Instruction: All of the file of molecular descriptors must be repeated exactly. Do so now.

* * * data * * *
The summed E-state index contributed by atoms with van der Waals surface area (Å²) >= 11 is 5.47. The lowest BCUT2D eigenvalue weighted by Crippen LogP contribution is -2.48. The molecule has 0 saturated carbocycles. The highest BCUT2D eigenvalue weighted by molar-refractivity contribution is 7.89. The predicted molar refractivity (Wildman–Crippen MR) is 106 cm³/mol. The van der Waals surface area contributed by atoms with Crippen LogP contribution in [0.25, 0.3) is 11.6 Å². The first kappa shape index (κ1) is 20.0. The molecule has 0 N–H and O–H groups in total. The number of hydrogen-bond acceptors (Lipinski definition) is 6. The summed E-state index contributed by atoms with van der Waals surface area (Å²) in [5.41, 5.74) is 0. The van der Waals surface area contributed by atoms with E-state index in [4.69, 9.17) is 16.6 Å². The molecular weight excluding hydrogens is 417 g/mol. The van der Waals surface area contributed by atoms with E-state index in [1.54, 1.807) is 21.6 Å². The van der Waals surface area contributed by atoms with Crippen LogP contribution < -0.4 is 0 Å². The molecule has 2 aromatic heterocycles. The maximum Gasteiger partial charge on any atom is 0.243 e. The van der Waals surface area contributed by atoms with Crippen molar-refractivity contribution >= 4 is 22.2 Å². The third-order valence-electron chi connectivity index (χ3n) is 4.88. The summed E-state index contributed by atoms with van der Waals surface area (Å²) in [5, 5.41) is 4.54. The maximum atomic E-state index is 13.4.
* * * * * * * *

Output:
The summed E-state index contributed by atoms with van der Waals surface area (Å²) >= 11 is 5.47. The lowest BCUT2D eigenvalue weighted by Crippen LogP contribution is -2.48. The molecule has 0 saturated carbocycles. The highest BCUT2D eigenvalue weighted by molar-refractivity contribution is 7.89. The predicted molar refractivity (Wildman–Crippen MR) is 106 cm³/mol. The van der Waals surface area contributed by atoms with Crippen LogP contribution in [0.25, 0.3) is 11.6 Å². The first kappa shape index (κ1) is 20.0. The molecule has 0 N–H and O–H groups in total. The number of hydrogen-bond acceptors (Lipinski definition) is 6. The summed E-state index contributed by atoms with van der Waals surface area (Å²) in [5.41, 5.74) is 0. The van der Waals surface area contributed by atoms with E-state index in [4.69, 9.17) is 16.6 Å². The molecular weight excluding hydrogens is 417 g/mol. The van der Waals surface area contributed by atoms with E-state index in [1.54, 1.807) is 21.6 Å². The van der Waals surface area contributed by atoms with Crippen LogP contribution < -0.4 is 0 Å². The molecule has 2 aromatic heterocycles. The maximum Gasteiger partial charge on any atom is 0.243 e. The van der Waals surface area contributed by atoms with Crippen molar-refractivity contribution >= 4 is 22.2 Å². The third-order valence-electron chi connectivity index (χ3n) is 4.88. The summed E-state index contributed by atoms with van der Waals surface area (Å²) in [5, 5.41) is 4.54. The maximum atomic E-state index is 13.4.